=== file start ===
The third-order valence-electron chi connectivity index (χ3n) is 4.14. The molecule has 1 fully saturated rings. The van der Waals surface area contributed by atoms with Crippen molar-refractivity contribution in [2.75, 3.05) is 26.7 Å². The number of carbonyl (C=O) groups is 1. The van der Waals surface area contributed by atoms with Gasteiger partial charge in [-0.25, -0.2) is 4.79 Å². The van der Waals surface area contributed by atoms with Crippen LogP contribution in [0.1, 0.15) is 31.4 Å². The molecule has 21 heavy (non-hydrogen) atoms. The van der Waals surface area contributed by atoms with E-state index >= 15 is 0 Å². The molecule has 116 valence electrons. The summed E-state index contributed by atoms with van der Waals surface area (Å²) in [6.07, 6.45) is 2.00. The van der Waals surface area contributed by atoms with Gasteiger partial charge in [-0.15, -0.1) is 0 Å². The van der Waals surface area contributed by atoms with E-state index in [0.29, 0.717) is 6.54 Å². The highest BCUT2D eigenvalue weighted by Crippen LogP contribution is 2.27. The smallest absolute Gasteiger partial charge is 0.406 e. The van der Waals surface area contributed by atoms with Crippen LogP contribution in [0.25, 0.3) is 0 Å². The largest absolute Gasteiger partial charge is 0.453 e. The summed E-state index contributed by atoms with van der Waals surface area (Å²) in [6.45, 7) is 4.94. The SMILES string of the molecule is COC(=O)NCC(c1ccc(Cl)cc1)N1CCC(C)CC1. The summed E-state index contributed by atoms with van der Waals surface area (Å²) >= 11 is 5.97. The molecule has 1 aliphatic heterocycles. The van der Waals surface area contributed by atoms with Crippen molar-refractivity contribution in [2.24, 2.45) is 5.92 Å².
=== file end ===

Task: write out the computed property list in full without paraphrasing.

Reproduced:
The third-order valence-electron chi connectivity index (χ3n) is 4.14. The molecule has 1 fully saturated rings. The van der Waals surface area contributed by atoms with Crippen molar-refractivity contribution in [2.75, 3.05) is 26.7 Å². The number of carbonyl (C=O) groups is 1. The van der Waals surface area contributed by atoms with Gasteiger partial charge in [-0.25, -0.2) is 4.79 Å². The van der Waals surface area contributed by atoms with Crippen LogP contribution in [0.1, 0.15) is 31.4 Å². The molecule has 21 heavy (non-hydrogen) atoms. The van der Waals surface area contributed by atoms with E-state index >= 15 is 0 Å². The molecule has 116 valence electrons. The summed E-state index contributed by atoms with van der Waals surface area (Å²) in [6.07, 6.45) is 2.00. The van der Waals surface area contributed by atoms with Gasteiger partial charge in [-0.15, -0.1) is 0 Å². The van der Waals surface area contributed by atoms with E-state index in [0.29, 0.717) is 6.54 Å². The highest BCUT2D eigenvalue weighted by Crippen LogP contribution is 2.27. The smallest absolute Gasteiger partial charge is 0.406 e. The van der Waals surface area contributed by atoms with Crippen LogP contribution in [0.25, 0.3) is 0 Å². The largest absolute Gasteiger partial charge is 0.453 e. The summed E-state index contributed by atoms with van der Waals surface area (Å²) in [6.45, 7) is 4.94. The SMILES string of the molecule is COC(=O)NCC(c1ccc(Cl)cc1)N1CCC(C)CC1. The summed E-state index contributed by atoms with van der Waals surface area (Å²) >= 11 is 5.97. The molecule has 1 aliphatic heterocycles. The van der Waals surface area contributed by atoms with Crippen molar-refractivity contribution in [2.24, 2.45) is 5.92 Å².